My Daughter’s Transition to Middle School Broke My Heart A Little

tween slipping away


My Daughter’s Graduation Was Exciting for Her, But Excruciating For Me

As the principal’s speech moved to the fifth-grade class, I felt a catch in my throat and tears welling in my eyes. A familiar chasm between sadness and joy, we are old friends. I felt joy for the pride in my girl and sadness that my baby is growing up. We stand at the precipice, she is looking forward and I am looking back.


I think back to the day when she came to me with desperation in her little voice and asked: “Mama can you fix my Tinkerbell doll? It’s broken.” That particular request didn’t wash over me like so many others that came before it. I stopped for a moment as that one lingered just a little longer. She was only three and we were at the beginning.


My mind raced ahead to the days when her problems weren’t going to be that simple. I thought of the days to come when I couldn’t easily fix what was broken if I could even fix it at all. Scotch tape and glue are the answers only for so long.


Ten years later, here we are. Some of those days have even come and gone. Making friends, losing friends, mean girls and besties. Life seems to be moving at warp speed. But the hands of time pay no regard to a mother’s heart. I feel her slipping away.

But the hands of time pay no regard to a mother’s heart. I feel her slipping away.Click To Tweet

I watch her as she straddles the past and the future. My sweet baby who always fell asleep gripping a handful of her blanket is now the same girl who would sleep well into the morning if I let her. The little girl who fights with her sister to snuggle with me on movie night is the same girl who won’t let me kiss her on school property. Play dates are now called “hanging out with friends” and birthday gifts are clothes, not toys. Pretty soon there will be talk of boys, and childhood transparency will fade away.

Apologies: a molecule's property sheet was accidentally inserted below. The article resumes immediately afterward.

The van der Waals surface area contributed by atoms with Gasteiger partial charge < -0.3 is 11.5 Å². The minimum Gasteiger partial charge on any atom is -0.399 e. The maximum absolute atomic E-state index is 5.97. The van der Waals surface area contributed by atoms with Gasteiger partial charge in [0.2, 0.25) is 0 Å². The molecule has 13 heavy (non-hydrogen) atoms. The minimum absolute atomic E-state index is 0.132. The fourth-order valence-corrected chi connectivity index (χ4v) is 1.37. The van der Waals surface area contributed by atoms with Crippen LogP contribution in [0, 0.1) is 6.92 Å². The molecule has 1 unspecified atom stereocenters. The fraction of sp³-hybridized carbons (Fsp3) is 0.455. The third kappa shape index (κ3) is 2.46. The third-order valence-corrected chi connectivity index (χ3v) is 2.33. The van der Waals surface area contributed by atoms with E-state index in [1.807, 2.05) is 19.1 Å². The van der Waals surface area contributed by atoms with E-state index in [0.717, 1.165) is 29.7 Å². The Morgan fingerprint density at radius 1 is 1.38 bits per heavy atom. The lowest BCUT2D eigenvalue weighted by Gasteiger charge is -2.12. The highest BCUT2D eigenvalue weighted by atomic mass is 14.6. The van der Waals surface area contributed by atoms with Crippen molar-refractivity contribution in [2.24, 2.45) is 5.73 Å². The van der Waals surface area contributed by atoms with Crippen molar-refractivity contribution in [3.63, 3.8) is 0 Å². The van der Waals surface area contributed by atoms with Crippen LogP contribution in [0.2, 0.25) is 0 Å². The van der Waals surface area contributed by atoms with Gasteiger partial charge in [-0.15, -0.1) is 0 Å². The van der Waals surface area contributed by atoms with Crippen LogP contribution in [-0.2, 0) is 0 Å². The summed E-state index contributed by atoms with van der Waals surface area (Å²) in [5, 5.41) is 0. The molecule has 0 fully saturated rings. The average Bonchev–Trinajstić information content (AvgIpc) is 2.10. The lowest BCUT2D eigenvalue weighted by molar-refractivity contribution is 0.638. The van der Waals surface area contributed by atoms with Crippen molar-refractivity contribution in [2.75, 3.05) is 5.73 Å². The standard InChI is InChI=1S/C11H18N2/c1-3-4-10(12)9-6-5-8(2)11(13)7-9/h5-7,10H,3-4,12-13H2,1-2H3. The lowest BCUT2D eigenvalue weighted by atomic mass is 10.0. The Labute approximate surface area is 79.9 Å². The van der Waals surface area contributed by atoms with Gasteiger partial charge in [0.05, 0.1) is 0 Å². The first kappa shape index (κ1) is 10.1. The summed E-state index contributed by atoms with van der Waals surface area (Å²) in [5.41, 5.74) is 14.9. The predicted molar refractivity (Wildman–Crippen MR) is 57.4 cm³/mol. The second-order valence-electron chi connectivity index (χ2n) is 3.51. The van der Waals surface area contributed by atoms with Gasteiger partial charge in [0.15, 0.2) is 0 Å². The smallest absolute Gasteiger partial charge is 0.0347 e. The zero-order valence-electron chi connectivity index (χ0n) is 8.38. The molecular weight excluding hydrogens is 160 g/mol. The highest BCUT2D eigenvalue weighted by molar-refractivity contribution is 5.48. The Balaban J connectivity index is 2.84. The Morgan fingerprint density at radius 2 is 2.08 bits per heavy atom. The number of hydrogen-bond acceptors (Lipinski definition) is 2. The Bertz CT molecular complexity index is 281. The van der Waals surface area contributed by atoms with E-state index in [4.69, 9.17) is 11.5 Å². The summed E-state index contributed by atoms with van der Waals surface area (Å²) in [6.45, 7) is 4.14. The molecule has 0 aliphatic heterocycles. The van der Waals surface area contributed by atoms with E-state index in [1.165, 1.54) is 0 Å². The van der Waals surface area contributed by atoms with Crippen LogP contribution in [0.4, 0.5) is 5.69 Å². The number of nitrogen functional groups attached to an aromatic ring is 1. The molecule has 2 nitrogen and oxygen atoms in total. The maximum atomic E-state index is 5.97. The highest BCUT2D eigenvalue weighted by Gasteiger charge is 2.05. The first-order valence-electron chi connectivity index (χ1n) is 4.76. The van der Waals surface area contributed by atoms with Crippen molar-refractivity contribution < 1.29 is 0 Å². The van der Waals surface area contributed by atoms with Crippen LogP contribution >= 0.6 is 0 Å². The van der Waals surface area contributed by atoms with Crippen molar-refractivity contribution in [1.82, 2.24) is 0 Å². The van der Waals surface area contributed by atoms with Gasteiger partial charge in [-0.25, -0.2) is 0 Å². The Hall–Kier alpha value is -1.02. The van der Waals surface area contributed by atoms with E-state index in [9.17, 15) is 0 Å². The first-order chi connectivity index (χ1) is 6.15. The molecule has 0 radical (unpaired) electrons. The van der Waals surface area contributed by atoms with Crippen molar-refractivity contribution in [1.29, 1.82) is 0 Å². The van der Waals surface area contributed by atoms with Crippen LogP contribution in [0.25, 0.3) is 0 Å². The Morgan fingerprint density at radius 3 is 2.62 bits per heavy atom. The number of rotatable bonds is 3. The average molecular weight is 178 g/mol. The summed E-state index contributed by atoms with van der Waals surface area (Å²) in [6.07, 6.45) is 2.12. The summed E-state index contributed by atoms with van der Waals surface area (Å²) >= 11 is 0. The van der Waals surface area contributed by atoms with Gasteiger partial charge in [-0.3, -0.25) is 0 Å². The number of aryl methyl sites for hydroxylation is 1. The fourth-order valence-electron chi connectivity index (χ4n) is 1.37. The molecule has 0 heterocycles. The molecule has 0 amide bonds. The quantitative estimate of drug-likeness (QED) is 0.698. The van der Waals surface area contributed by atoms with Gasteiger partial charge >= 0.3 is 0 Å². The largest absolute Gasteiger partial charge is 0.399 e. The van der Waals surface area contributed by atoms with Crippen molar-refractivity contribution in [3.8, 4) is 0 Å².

We’re having a tough time, me and her. Mostly because I don’t believe eye rolls and exasperated sighs are acceptable forms of communication. We do the dance like every mother and daughter before us. She pushes ahead as I try to pull her back. I remember my own mother’s sage advice: “This too shall pass.”


I want my baby to be my baby, but more and more I see glimpses of a smart, confident young lady. Time marches on propelling her into a world fraught with ugliness and uncertainty. As she navigates this thing called life I know she will handle it with courage, resilience, and grace.


I also know there will be days when she’ll want space that I don’t want to give, and she’ll need answers that I don’t have myself. Perhaps more often than I’d like.


There is no manual, the goalpost is always moving, and while I may not have all the answers, this much I know. When the world is unkind and her wings have been clipped: what I will always give is unconditional love and what I will always be is a soft place for her to land.

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